The news was a long time coming, but was finally made official today: Rogers is ending its $100-million content deal with Vice Media and shutting down the Viceland television channel on March 31.
Vice, though it will regain control of its content, will face layoffs as a result. The recently formed union isn’t sure how many.
Vice still has other deals, notably with Rogers competitor Bell Media for Vice News Tonight on HBO and Much and a documentary deal with CTV’s W5. And of course it still has its online content.
Viceland Canada, formerly the Biography Channel, required significant startup investment after it launched on Feb. 29, 2016, which led to a $2.5-million loss in the 2015-16 broadcast year. In financial projections filed with the CRTC, Rogers expected a further $8-9 million loss each year for the next three years.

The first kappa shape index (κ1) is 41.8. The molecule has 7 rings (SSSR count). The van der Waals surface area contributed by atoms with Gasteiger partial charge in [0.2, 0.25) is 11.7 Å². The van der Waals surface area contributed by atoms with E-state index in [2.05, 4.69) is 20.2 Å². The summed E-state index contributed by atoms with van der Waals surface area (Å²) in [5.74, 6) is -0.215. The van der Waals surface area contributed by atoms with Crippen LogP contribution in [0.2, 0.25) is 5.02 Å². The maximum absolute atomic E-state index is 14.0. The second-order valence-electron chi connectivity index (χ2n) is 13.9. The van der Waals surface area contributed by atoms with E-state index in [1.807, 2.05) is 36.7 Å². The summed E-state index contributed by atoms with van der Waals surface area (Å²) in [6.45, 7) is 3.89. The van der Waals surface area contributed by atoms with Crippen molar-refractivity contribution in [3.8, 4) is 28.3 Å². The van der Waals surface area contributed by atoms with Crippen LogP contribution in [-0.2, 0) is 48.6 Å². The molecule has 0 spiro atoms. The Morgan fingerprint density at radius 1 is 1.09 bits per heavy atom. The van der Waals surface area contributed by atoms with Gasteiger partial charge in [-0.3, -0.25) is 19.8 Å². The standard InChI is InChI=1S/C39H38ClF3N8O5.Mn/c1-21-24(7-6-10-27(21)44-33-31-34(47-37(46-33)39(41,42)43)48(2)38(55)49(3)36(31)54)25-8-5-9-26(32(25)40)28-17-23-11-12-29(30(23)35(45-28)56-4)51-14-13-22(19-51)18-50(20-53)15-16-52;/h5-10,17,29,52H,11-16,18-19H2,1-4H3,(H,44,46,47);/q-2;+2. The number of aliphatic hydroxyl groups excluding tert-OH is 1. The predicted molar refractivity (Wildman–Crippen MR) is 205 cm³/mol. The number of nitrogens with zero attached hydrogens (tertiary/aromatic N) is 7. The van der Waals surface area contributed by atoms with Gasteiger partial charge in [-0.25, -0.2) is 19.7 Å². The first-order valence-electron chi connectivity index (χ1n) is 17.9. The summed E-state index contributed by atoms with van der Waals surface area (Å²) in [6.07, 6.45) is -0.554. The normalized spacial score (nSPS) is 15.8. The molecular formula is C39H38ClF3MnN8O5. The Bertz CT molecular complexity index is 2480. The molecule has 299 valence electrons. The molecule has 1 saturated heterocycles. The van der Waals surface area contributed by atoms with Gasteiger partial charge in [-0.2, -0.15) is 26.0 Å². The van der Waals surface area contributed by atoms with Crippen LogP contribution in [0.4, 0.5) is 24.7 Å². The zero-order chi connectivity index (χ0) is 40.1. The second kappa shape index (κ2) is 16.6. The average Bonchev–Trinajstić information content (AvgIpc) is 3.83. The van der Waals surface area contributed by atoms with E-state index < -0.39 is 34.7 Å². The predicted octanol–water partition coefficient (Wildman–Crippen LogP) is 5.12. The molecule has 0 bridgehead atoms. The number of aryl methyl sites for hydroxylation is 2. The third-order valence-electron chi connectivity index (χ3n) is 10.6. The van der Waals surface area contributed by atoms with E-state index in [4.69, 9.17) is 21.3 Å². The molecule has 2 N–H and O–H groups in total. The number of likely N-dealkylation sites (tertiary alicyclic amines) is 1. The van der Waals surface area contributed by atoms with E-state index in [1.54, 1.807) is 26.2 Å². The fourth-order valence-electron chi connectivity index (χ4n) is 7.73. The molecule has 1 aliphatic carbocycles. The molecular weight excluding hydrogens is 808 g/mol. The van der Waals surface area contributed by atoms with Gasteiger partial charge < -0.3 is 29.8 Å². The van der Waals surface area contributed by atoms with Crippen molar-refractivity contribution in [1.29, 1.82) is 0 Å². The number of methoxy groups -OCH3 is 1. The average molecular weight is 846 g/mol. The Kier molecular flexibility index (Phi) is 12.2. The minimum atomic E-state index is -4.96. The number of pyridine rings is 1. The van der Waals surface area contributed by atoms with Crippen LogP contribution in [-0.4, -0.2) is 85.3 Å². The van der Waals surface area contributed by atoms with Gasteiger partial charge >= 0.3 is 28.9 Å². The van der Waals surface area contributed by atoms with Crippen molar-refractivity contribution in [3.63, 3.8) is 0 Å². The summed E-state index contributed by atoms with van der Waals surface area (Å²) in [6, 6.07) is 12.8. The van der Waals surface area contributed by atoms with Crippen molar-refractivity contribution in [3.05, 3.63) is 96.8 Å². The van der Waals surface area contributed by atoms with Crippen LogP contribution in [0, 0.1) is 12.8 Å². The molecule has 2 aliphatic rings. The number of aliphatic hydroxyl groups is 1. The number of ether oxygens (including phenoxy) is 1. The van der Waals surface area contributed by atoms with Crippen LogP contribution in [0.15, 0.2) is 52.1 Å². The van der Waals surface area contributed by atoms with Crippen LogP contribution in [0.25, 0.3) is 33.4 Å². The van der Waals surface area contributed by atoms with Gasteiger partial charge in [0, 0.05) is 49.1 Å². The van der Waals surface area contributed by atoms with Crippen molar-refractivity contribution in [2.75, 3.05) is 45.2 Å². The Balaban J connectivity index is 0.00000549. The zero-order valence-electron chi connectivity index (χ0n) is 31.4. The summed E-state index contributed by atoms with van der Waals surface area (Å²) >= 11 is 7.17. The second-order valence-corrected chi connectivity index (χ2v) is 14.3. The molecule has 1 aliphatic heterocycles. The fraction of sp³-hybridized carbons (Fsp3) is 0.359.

Presumably this means the licence for the channel would be turned in (that’s what Rogers is telling Cartt.ca), though Vice is suggesting that Viceland could continue. Another possibility might be that Bell decides to take over the rights to Viceland and rebrand one of its zombie channels like Book Television or incorporate it into a related channel like Much or MTV/MTV2. Or someone could ask the CRTC for permission to allow the American Viceland to be distributed in Canada.
More coverage from the Globe and Mail and CBC News.
UPDATE (Jan. 27): The end of the Rogers-Vice deal means job losses. The Canadian Media Guild says 23 people were given layoff notices. The fact that they’re now in a union means they have some protections.
Nirvanna the Band the Show, one of the Canadian Viceland originals, will still be produced because its deal with Vice is still valid.
Meanwhile, InfoPresse asked V about its plans for a French Viceland. V has abandoned the idea of a full-time channel, but will still produce content with Vice.
UPDATE (Feb. 15): Rogers has indeed requested the CRTC revoke the licence for Viceland.